Overview
Early intensive behavioral intervention (EIBI) is a treatment aimed at reducing social and communication deficits in young children with autism spectrum disorder (ASD). EIBI utilizes many principles of applied behavior analysis (ABA).

EIBI programs can target many different skill areas depending on the needs of the child. EIBI programs are also useful for reducing negative behaviors such as self-harming or hitting others. ... read more

What does it involve?
EIBI treatment often begins in the home. Using EIBI, parents and children with ASD can improve interactions between parents and children. A qualified therapist or psychologist may supervise family EIBI sessions. Other EIBI programs may be offered at clinics or preschools. School-age children and adolescents may benefit from group treatment with EIBI. Always ask for the credentials and work experience of any therapist.

For maximum gains in language and mental abilities, it is recommended that young children spend 25 to 40 hours per week in EIBI therapy for at least two years. Briefer, targeted therapy with EIBI over at least six months can enhance social communication.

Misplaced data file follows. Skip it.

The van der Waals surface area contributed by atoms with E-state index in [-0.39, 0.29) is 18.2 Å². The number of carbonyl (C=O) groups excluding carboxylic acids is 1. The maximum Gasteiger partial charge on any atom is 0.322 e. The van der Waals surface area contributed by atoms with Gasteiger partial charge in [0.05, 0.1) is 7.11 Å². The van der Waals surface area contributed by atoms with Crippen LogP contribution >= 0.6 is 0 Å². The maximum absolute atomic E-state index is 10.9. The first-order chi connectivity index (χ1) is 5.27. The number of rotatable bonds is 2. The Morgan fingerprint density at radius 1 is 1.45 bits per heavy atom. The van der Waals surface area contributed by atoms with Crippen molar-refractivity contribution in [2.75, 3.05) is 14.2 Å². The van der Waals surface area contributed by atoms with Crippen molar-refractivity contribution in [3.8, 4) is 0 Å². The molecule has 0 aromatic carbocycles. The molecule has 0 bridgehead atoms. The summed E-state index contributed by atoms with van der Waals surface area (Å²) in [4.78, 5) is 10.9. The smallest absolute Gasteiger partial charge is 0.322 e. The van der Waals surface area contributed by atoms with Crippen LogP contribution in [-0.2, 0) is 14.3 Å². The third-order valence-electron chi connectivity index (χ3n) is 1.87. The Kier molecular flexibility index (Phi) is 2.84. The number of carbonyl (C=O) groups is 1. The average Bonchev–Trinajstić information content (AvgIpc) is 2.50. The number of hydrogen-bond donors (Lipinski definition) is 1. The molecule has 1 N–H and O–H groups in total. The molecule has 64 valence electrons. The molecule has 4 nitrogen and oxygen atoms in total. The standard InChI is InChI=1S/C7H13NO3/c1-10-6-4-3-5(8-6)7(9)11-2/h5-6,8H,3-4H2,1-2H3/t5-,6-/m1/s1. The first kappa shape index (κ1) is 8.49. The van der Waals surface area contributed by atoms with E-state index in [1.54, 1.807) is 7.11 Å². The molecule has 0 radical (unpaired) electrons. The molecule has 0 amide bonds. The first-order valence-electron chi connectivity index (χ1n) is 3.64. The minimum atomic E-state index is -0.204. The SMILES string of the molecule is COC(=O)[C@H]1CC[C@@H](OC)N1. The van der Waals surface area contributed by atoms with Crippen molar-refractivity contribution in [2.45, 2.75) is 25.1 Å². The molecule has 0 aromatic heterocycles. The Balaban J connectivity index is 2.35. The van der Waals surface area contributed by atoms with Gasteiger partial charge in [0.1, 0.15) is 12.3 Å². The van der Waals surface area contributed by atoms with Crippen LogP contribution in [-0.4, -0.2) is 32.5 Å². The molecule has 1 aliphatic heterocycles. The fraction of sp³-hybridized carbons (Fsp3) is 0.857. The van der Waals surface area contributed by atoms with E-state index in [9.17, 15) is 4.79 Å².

Techniques used in EIBI may include verbal behavior intervention and discrete trial teaching. EIBI treatment comprises a positive and systematic teaching style emphasizing creativity and flexibility. The parent or therapist uses positive, systematic approaches to teaching skills and minimizing problematic behaviors.

Intended Outcomes
The goal of early intensive behavioral intervention is to increase the social and communication skill sets of autistic children and allow them to build relationships and communicate more effectively in daily life.

Results
In small studies, early intensive behavioral intervention has been proven to provide significant gains in language, mental abilities and social communication.

Constraints
Depending on where you live, it may be difficult to find a therapist with formal EIBI training.

If you pay privately for therapy, it can become expensive.

Depending on where you live, it may be difficult to travel to therapy appointments.

Early Intensive Behavioral Intervention (EIBI) Questions

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